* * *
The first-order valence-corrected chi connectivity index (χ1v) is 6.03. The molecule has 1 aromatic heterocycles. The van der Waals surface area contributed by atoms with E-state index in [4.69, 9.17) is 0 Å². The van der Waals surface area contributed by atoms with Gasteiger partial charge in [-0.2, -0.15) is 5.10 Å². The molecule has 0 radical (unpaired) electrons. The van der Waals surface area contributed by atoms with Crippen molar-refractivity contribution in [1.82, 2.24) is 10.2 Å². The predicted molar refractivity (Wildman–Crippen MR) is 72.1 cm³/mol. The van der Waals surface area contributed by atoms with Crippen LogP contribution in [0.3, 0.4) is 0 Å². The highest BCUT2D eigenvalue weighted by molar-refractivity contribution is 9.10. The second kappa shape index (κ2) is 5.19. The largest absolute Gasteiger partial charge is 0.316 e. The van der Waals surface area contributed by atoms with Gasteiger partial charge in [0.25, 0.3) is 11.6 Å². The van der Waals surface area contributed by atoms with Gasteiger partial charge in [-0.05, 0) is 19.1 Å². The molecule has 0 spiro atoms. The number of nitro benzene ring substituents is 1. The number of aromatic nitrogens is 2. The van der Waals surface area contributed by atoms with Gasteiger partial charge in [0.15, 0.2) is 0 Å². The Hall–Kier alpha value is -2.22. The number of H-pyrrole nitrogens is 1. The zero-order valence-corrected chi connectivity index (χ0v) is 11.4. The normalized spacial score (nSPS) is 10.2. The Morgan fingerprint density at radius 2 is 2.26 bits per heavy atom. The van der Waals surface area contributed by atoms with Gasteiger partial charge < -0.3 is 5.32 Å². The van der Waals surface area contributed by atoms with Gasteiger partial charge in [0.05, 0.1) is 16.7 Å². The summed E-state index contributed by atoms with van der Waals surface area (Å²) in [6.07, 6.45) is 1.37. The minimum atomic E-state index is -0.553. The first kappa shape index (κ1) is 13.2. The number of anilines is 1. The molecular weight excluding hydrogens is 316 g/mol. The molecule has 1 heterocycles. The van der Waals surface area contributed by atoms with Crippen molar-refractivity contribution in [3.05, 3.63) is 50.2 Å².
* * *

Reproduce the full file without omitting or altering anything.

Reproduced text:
The first-order valence-corrected chi connectivity index (χ1v) is 6.03. The molecule has 1 aromatic heterocycles. The van der Waals surface area contributed by atoms with E-state index in [4.69, 9.17) is 0 Å². The van der Waals surface area contributed by atoms with Gasteiger partial charge in [-0.2, -0.15) is 5.10 Å². The molecule has 0 radical (unpaired) electrons. The van der Waals surface area contributed by atoms with Crippen molar-refractivity contribution in [1.82, 2.24) is 10.2 Å². The predicted molar refractivity (Wildman–Crippen MR) is 72.1 cm³/mol. The van der Waals surface area contributed by atoms with Crippen LogP contribution in [0.3, 0.4) is 0 Å². The highest BCUT2D eigenvalue weighted by molar-refractivity contribution is 9.10. The second kappa shape index (κ2) is 5.19. The largest absolute Gasteiger partial charge is 0.316 e. The van der Waals surface area contributed by atoms with Gasteiger partial charge in [0.25, 0.3) is 11.6 Å². The van der Waals surface area contributed by atoms with Gasteiger partial charge in [-0.05, 0) is 19.1 Å². The molecule has 0 spiro atoms. The number of nitro benzene ring substituents is 1. The number of aromatic nitrogens is 2. The van der Waals surface area contributed by atoms with Gasteiger partial charge in [0.15, 0.2) is 0 Å². The Hall–Kier alpha value is -2.22. The number of H-pyrrole nitrogens is 1. The zero-order valence-corrected chi connectivity index (χ0v) is 11.4. The normalized spacial score (nSPS) is 10.2. The Morgan fingerprint density at radius 2 is 2.26 bits per heavy atom. The van der Waals surface area contributed by atoms with Gasteiger partial charge < -0.3 is 5.32 Å². The van der Waals surface area contributed by atoms with Gasteiger partial charge in [0.05, 0.1) is 16.7 Å². The summed E-state index contributed by atoms with van der Waals surface area (Å²) in [6.07, 6.45) is 1.37. The minimum atomic E-state index is -0.553. The first kappa shape index (κ1) is 13.2. The number of anilines is 1. The molecular weight excluding hydrogens is 316 g/mol. The molecule has 1 heterocycles. The van der Waals surface area contributed by atoms with Crippen molar-refractivity contribution in [3.05, 3.63) is 50.2 Å².